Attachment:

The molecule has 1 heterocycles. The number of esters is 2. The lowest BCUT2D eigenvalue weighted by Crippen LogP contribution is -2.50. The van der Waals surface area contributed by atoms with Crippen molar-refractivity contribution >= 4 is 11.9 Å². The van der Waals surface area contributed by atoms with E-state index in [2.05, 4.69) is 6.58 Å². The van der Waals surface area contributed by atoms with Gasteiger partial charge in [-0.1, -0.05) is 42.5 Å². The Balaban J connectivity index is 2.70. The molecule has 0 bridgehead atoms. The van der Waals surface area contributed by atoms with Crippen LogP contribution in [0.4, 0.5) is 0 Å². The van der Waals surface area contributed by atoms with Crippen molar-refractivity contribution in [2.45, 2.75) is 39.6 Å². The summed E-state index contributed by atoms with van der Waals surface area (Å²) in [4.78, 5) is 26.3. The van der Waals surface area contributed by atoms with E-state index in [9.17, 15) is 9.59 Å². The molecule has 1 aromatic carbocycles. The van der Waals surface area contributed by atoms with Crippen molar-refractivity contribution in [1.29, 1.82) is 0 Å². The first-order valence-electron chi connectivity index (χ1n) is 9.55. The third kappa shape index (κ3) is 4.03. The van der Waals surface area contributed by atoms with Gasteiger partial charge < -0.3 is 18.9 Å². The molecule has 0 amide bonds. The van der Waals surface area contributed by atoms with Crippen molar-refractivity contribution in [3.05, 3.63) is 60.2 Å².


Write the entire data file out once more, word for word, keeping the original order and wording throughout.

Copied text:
The molecule has 1 heterocycles. The number of esters is 2. The lowest BCUT2D eigenvalue weighted by Crippen LogP contribution is -2.50. The van der Waals surface area contributed by atoms with Crippen molar-refractivity contribution >= 4 is 11.9 Å². The van der Waals surface area contributed by atoms with E-state index in [2.05, 4.69) is 6.58 Å². The van der Waals surface area contributed by atoms with Gasteiger partial charge in [-0.1, -0.05) is 42.5 Å². The Balaban J connectivity index is 2.70. The molecule has 0 bridgehead atoms. The van der Waals surface area contributed by atoms with Crippen LogP contribution in [0.4, 0.5) is 0 Å². The van der Waals surface area contributed by atoms with Crippen molar-refractivity contribution in [2.45, 2.75) is 39.6 Å². The summed E-state index contributed by atoms with van der Waals surface area (Å²) in [4.78, 5) is 26.3. The van der Waals surface area contributed by atoms with E-state index in [9.17, 15) is 9.59 Å². The molecule has 1 aromatic carbocycles. The van der Waals surface area contributed by atoms with Crippen molar-refractivity contribution in [1.29, 1.82) is 0 Å². The first-order valence-electron chi connectivity index (χ1n) is 9.55. The third kappa shape index (κ3) is 4.03. The van der Waals surface area contributed by atoms with Gasteiger partial charge < -0.3 is 18.9 Å². The molecule has 0 amide bonds. The van der Waals surface area contributed by atoms with Crippen molar-refractivity contribution in [3.05, 3.63) is 60.2 Å².